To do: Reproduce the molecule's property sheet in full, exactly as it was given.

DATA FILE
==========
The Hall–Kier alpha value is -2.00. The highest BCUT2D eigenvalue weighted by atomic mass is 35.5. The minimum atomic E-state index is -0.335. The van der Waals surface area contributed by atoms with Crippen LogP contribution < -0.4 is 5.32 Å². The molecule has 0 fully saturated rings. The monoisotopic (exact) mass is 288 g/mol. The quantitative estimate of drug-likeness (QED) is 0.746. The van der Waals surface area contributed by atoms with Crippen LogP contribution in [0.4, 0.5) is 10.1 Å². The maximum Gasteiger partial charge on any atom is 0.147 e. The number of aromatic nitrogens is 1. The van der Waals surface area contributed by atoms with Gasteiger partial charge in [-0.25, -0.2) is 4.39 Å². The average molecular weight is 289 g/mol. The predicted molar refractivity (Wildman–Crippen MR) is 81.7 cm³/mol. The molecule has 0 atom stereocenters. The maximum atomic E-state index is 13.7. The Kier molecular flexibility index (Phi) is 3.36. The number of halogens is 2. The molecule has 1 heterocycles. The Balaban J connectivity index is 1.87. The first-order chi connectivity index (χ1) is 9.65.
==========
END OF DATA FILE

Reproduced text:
The Hall–Kier alpha value is -2.00. The highest BCUT2D eigenvalue weighted by atomic mass is 35.5. The minimum atomic E-state index is -0.335. The van der Waals surface area contributed by atoms with Crippen LogP contribution < -0.4 is 5.32 Å². The molecule has 0 fully saturated rings. The monoisotopic (exact) mass is 288 g/mol. The quantitative estimate of drug-likeness (QED) is 0.746. The van der Waals surface area contributed by atoms with Crippen LogP contribution in [0.4, 0.5) is 10.1 Å². The maximum Gasteiger partial charge on any atom is 0.147 e. The number of aromatic nitrogens is 1. The van der Waals surface area contributed by atoms with Gasteiger partial charge in [-0.25, -0.2) is 4.39 Å². The average molecular weight is 289 g/mol. The predicted molar refractivity (Wildman–Crippen MR) is 81.7 cm³/mol. The molecule has 0 atom stereocenters. The maximum atomic E-state index is 13.7. The Kier molecular flexibility index (Phi) is 3.36. The number of halogens is 2. The molecule has 1 heterocycles. The Balaban J connectivity index is 1.87. The first-order chi connectivity index (χ1) is 9.65.